"We're all waitin' and worryin' about someone here, and you're just
making us all jumpy."
There a couple of murmurs of agreement.
"Well, my clothes are wet," Jack snapped.
"Ya went swimmin' in yer clothes?"
"Yeah, I did. And if you can tell me how to a drag a drowning man out
of the ocean and still stay dry, then I'll be glad to hear it!"
"Oh. I see. I'm sorry."
Jack nodded. "Fine." He thought about it a moment. She had a point
about why they were there. "Hope you - all of you - have the outcome you
There were murmurs of thanks and reciprocation. Jack sighed and went over
to prop up a wall for the duration.
It seemed an age, but eventually a pretty young nurse came to fetch him. On
the way to the ward, she explained that the prognosis was good, that Daniel's
life signs were reasonably strong. He was on antibiotics to counter any
bacterial infection from the water that had gotten into his system, she said.
However, he was still unconscious and they hoped that if he heard a familiar
voice, it might get through to him.
"You mean he's in a coma?" Jack demanded.
The nurse hedged her bets on that one, and Jack didn't have time to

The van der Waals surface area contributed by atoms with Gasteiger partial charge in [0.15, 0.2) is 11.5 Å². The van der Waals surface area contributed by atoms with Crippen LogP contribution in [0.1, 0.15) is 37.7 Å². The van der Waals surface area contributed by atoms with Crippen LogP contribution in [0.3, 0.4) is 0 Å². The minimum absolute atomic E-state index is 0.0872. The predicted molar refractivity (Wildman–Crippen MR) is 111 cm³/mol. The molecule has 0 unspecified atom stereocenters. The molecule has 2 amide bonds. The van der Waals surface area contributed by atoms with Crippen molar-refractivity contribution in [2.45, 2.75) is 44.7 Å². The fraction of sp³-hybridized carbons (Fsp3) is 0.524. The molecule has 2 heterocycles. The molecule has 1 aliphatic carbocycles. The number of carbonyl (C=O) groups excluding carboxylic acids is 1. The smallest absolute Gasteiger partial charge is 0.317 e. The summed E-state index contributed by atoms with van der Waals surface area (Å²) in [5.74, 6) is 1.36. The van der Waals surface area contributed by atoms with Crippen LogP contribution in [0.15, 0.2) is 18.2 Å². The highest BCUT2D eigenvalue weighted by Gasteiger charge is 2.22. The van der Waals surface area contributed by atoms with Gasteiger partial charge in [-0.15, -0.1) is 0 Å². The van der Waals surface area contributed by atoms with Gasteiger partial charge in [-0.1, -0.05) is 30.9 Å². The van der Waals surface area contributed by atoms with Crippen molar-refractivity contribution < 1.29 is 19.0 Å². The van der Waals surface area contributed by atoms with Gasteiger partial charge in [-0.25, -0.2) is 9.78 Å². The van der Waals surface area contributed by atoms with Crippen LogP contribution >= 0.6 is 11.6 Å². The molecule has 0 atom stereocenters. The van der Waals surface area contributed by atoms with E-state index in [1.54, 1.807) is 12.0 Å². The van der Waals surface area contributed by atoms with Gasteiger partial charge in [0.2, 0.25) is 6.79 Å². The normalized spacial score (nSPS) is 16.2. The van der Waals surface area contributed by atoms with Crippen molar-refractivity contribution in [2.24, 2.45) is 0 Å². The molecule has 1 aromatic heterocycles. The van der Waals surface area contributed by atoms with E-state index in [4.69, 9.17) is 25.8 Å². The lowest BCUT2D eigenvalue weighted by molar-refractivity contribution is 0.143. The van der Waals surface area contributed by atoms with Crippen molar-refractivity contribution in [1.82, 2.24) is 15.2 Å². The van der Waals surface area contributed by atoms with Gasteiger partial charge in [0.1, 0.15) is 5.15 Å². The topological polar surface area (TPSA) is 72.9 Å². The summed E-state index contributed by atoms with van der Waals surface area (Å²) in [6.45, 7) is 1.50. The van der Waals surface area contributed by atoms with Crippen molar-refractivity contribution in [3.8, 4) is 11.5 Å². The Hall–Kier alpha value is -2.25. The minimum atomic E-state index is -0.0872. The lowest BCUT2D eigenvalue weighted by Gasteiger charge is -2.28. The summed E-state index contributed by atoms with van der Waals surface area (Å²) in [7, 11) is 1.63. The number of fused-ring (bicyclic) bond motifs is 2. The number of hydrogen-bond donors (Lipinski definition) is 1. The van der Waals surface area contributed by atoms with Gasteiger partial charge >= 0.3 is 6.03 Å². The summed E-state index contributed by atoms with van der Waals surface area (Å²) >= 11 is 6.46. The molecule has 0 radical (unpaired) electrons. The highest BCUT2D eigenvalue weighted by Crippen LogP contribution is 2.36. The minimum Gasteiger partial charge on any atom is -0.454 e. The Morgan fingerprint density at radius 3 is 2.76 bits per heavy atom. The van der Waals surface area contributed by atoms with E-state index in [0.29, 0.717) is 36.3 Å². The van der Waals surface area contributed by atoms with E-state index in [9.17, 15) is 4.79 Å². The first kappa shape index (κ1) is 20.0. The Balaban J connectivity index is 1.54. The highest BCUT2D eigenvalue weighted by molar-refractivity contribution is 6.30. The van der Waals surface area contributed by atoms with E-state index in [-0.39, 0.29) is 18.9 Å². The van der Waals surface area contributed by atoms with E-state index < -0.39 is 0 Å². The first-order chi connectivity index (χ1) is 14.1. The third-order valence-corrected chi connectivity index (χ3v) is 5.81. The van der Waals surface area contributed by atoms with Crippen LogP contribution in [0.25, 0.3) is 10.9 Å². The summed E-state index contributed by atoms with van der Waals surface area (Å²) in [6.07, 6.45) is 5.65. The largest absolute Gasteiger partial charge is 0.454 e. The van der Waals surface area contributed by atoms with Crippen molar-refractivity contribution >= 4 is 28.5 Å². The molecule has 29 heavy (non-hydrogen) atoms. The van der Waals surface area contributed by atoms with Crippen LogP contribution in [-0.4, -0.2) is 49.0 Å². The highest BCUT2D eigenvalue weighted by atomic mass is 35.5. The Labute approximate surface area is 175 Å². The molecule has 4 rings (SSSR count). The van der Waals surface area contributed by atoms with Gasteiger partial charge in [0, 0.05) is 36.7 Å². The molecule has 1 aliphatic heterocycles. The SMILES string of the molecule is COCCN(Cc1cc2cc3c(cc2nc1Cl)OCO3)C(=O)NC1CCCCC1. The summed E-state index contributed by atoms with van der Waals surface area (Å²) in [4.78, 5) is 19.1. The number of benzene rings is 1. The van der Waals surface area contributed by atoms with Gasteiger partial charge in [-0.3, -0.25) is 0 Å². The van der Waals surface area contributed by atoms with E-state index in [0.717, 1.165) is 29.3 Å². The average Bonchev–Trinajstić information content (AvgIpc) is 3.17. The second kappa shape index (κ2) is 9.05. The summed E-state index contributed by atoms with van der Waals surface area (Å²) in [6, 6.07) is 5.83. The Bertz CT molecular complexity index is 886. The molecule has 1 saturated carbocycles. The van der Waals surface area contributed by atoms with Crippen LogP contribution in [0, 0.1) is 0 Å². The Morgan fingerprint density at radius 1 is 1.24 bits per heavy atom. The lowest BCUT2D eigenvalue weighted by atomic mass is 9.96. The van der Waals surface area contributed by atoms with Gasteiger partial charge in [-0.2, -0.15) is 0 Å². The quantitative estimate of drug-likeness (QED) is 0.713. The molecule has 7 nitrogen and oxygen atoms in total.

grill enquire further before they arrived.
There was a gap in the curtains at the end of the bed. An intern, making
notes on a clipboard, stood between Jack and the bed, but he could see enough.
Daniel was lying very still, and had a load of wires connected to monitors.
Plus ça change...
There was a slight cough, and Jack's spirits soared. Daniel was coming
round. Then came a whispered question.
"Am I... dead...?"
The intern moved around to Daniel's side. "No, you're going to be just
fine, Mr. Jackson," he said in bracing tones. Jack stepped through the
Daniel's eyes were closed, his expression pained. He gave a faint, bitter
laugh and murmured, "Couldn't even do that right..."